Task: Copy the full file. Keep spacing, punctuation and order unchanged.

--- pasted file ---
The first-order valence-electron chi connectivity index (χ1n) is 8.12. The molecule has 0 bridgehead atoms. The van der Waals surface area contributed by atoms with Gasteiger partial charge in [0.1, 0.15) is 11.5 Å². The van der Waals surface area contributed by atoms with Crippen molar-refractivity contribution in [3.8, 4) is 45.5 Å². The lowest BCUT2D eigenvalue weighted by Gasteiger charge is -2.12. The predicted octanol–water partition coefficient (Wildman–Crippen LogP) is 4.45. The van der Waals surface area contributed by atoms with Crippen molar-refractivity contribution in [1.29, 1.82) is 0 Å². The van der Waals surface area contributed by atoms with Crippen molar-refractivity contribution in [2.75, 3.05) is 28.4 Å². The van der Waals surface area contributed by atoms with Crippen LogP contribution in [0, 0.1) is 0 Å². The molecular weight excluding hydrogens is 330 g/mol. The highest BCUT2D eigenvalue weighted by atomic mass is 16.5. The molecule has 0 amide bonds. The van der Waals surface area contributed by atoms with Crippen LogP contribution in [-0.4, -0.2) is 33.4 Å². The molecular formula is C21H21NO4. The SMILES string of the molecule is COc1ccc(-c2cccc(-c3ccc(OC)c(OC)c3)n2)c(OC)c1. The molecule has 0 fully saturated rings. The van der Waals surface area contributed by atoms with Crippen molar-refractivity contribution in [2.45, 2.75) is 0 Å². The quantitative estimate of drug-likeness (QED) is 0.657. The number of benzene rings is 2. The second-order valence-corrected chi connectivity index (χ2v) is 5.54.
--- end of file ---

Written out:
The first-order valence-electron chi connectivity index (χ1n) is 8.12. The molecule has 0 bridgehead atoms. The van der Waals surface area contributed by atoms with Gasteiger partial charge in [0.1, 0.15) is 11.5 Å². The van der Waals surface area contributed by atoms with Crippen molar-refractivity contribution in [3.8, 4) is 45.5 Å². The lowest BCUT2D eigenvalue weighted by Gasteiger charge is -2.12. The predicted octanol–water partition coefficient (Wildman–Crippen LogP) is 4.45. The van der Waals surface area contributed by atoms with Crippen molar-refractivity contribution in [1.29, 1.82) is 0 Å². The van der Waals surface area contributed by atoms with Crippen molar-refractivity contribution in [2.75, 3.05) is 28.4 Å². The van der Waals surface area contributed by atoms with Crippen LogP contribution in [0, 0.1) is 0 Å². The molecular weight excluding hydrogens is 330 g/mol. The highest BCUT2D eigenvalue weighted by atomic mass is 16.5. The molecule has 0 amide bonds. The van der Waals surface area contributed by atoms with Crippen LogP contribution in [-0.4, -0.2) is 33.4 Å². The molecular formula is C21H21NO4. The SMILES string of the molecule is COc1ccc(-c2cccc(-c3ccc(OC)c(OC)c3)n2)c(OC)c1. The molecule has 0 fully saturated rings. The van der Waals surface area contributed by atoms with Crippen molar-refractivity contribution in [2.45, 2.75) is 0 Å². The quantitative estimate of drug-likeness (QED) is 0.657. The number of benzene rings is 2. The second-order valence-corrected chi connectivity index (χ2v) is 5.54.